Making a movie is hard to do — it's even harder to make a great one. Getting a feature film out on time and on budget is something worth celebrating, especially when a film happens to be one for the ages. Star Wars wasn't made in a day and neither were any of the amazing films we see today. Filmmaking is hardly an effortless art and it should always be cause for celebration when a movie hits the big time.
Here are 10 movies that beat the odds and won our hearts.
1. 'The LEGO Movie'
The LEGO Movie may be many things, but it definitely wasn't made overnight. The laugh-out-loud family film took no less than six years to bring to completion thanks to the difficulties mastering its stop-motion animation. Directors Phil Lord and Chris Miller were so dedicated to the movie's authenticity that they even spent months putting their own LEGO pieces under a microscope to recreate each of their cracks and seams. Now that's what I'd call building a masterpiece.
2. 'Batman Begins'
The years that followed Batman And Robin were a dark time indeed for DC's Dark Knight, but there was no shortage of ideas about where to take him next. Eventually, we got the film we deserved and maybe even the one we needed. At one point, the canceled Batman Triumphant would have seen George Clooney's Batman taking on the Scarecrow and Harley Quinn, who would have been the Joker's daughter. After turning down everything from a Joel Schumacher-directed sequel to a Batman Beyond movie, Warner Bros. settled on Darren Aronofsky's Batman: Year One — a film that might've shaken up the superhero genre's PG-13 sensibilities.
An even grittier take on Frank Miller's original comic, the grim 1999 reboot would have seen an orphaned, streetwise Bruce Wayne fighting crime without a billion-dollar budget, after being taken in by a mechanic named Big Al. According to Aronofsky, the movie's brutal violence would've been "Death Wish or The French Connection meets Batman." Alas, the film was deemed too edgy by Warner Bros. and it was permanently shelved. It was six years later that Christopher Nolan directed his own take on Year One with Batman Begins. Dark, dramatic, but never hopeless, Batman Begins was definitely the origin story fans needed, if not the one they deserved.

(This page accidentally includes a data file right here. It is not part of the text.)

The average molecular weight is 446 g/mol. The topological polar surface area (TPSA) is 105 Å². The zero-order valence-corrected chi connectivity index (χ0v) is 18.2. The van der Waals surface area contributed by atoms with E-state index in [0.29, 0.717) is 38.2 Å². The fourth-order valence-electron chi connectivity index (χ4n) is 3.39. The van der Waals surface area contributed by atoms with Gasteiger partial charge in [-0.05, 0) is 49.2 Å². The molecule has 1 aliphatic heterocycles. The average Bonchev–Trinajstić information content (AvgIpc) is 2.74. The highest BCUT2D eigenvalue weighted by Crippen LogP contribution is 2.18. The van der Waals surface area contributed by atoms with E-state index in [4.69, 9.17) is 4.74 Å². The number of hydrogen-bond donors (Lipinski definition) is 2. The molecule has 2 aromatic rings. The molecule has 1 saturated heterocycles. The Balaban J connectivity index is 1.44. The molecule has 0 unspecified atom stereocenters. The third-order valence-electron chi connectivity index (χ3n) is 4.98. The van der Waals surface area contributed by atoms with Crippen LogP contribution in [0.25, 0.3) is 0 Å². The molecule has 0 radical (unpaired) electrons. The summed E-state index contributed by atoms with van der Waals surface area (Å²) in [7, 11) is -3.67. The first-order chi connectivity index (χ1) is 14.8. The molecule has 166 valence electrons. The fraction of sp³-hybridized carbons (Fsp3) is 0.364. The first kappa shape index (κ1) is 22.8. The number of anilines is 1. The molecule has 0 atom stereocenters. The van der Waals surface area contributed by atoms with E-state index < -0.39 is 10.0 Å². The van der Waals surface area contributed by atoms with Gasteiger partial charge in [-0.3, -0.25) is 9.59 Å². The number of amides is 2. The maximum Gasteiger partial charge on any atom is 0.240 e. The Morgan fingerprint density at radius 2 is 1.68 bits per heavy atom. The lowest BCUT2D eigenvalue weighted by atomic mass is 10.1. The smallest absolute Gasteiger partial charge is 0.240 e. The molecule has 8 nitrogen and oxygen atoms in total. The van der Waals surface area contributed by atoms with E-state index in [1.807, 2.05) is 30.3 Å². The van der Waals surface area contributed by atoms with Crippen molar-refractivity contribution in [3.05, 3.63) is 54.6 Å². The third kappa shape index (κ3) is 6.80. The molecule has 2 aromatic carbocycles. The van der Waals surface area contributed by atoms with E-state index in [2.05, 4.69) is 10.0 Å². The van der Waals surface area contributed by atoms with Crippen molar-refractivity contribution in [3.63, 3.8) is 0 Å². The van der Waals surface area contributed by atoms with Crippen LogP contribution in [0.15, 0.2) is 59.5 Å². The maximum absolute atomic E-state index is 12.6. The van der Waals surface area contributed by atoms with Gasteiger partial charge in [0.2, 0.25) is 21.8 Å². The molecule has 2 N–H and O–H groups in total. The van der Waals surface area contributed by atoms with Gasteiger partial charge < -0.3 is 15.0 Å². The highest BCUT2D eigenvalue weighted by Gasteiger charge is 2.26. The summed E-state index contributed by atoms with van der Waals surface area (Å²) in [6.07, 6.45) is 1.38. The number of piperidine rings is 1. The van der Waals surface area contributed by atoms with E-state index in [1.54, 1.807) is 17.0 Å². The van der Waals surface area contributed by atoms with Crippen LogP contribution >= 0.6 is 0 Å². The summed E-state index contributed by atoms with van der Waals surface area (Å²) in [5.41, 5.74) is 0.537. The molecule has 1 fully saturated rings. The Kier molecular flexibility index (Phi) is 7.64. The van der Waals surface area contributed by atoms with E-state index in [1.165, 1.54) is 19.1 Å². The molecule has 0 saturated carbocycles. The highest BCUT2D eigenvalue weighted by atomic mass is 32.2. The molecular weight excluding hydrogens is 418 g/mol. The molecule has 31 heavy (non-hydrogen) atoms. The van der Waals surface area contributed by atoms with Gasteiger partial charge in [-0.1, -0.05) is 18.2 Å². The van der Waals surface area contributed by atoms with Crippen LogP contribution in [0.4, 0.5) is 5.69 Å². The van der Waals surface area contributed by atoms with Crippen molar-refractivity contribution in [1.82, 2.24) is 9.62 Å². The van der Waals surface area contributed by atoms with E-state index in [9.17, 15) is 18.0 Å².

3. 'The Shining'
We all know that all work and no play can drive you crazy, and it nearly did for the cast of Stanley Kubrick's The Shining. An adaptation of Stephen King's novel of the same name, the 1980 horror classic devoted three days and 60 doors just to filming its iconic "Here's Johnny!" scene. Script changes were so frequent that its lead star, Jack Nicholson, reportedly threw out every script he received and memorized his lines on the fly, knowing that they would only be changed thereafter. During its grueling year-long shoot, supporting actress Shelly Duvall became physically ill from the film's demanding hours. A fire even required the crew to rebuild the movie's entire set from scratch.
Despite its massive critical acclaim today, the film garnered two Razzie nominations for Worst Director and Worst Supporting Actress, which went to Kubrick and Duvall, respectively. Practice makes perfect as they say, even if it pays off 40 years later.
4. 'The Evil Dead'
Years before he directed Spider-Man, Sam Raimi was the man behind The Evil Dead, which went through its own share of production scares. Produced for just $100,000, the original 1981 horror classic was a dead movie walking for much of its filming. Injuries, prop malfunctions, and even getting lost in the woods tormented the movie's inexperienced cast and crew — whenever Raimi wasn't tormenting them; he allegedly loved poking Bruce Campbell's injured leg with a stick during The Evil Dead's filming, saying that "if everyone was in extreme pain and misery, that would translate into a horror." It apparently didn't phase Campbell, based on his performance in Ash vs. The Evil Dead. Way to chin up, Ash!
If at first you don't succeed, try, try again — especially if you're Ryan Reynolds. With a resumé that includes Blade 3: Trinity, Green Lantern, R.I.P.D., and X-Men Origins: Wolverine, you could say that "God's sexiest idiot" had nothing left to lose by the time 2016 rolled around. Maybe that's why Deadpool felt so unapologetically outrageous, so unafraid to be different.